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5 ways to turn climate talk into action

COP27 was all about implementation. Here’s how to make that happen—and it starts at the local level.

5 ways to turn climate talk into action
[Source photo: Fayez Nureldine/AFP/Getty Images]

Humanity is on a “highway to climate hell with our foot on the accelerator.” So said U.N. Secretary-General António Guterres during his opening speech at COP27 in Egypt, as he urged developing and developed countries to make a pact to work together to reduce greenhouse emissions.

While the aim for this year’s climate conference was to be “the implementation COP [Conference of the Parties],” it’s clear words are much easier than action. But if governments can focus on delivery and bring together the best and brightest from across government and the private sector to collaborate together, we might have a better chance of achieving the net-zero targets set at the last meeting in Glasgow.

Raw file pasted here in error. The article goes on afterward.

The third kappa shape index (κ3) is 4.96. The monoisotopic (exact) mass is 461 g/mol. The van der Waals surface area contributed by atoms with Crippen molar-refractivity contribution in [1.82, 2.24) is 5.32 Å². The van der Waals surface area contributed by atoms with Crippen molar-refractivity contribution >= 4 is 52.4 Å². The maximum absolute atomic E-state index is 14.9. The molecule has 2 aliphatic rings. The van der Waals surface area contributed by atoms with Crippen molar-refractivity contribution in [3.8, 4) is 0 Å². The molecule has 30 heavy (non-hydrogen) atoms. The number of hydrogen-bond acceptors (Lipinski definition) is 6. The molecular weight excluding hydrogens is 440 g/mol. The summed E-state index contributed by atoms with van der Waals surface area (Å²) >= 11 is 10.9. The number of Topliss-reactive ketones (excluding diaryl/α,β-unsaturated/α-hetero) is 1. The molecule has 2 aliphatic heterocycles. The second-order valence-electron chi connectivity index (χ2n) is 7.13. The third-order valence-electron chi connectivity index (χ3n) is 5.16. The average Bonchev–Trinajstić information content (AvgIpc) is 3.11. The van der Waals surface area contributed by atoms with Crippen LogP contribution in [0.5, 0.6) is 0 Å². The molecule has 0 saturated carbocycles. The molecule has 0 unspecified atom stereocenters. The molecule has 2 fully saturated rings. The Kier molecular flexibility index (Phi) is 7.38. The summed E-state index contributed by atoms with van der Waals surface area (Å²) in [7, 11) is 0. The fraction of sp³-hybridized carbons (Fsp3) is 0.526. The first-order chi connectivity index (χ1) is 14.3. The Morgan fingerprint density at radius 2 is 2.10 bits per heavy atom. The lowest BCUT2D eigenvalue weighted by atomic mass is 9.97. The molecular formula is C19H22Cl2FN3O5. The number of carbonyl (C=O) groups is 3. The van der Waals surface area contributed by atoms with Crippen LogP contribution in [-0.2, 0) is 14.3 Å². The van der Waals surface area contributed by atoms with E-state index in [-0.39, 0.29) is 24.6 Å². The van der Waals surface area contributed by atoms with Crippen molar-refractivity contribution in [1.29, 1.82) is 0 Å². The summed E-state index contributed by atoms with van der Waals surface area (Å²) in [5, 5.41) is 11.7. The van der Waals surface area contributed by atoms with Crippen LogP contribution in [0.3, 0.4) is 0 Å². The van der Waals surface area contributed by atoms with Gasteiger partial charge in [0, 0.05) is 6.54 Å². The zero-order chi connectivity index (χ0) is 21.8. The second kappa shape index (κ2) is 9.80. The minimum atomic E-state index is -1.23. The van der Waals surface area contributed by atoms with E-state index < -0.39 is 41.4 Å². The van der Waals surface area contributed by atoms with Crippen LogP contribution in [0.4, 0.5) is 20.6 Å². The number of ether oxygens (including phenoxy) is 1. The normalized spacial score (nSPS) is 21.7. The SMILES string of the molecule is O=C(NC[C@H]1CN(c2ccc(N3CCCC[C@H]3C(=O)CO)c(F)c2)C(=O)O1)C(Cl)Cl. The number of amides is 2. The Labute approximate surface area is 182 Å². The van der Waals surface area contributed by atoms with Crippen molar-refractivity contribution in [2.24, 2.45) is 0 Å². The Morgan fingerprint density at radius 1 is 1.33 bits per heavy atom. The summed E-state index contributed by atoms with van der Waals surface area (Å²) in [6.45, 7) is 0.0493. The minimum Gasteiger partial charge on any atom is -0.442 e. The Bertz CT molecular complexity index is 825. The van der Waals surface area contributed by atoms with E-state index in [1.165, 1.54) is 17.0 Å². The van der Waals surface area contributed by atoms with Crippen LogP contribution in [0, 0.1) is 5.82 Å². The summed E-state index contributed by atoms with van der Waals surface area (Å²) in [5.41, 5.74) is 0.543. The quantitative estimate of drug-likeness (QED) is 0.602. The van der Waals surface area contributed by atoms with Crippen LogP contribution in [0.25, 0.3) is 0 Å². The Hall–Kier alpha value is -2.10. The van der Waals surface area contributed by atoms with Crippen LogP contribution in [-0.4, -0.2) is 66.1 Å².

The Glasgow Pact targets set at COP26 were for all 196 countries to reach net zero by 2050 and limit the rise of average global temperatures to 1.5 degrees Celsius through accelerating the phase-out of coal, speeding up the switch to electric vehicles, encouraging investment in renewables, and curbing deforestation. As delegates head home from Egypt, they would do well to consider a few key factors that could make implementation faster and more effective.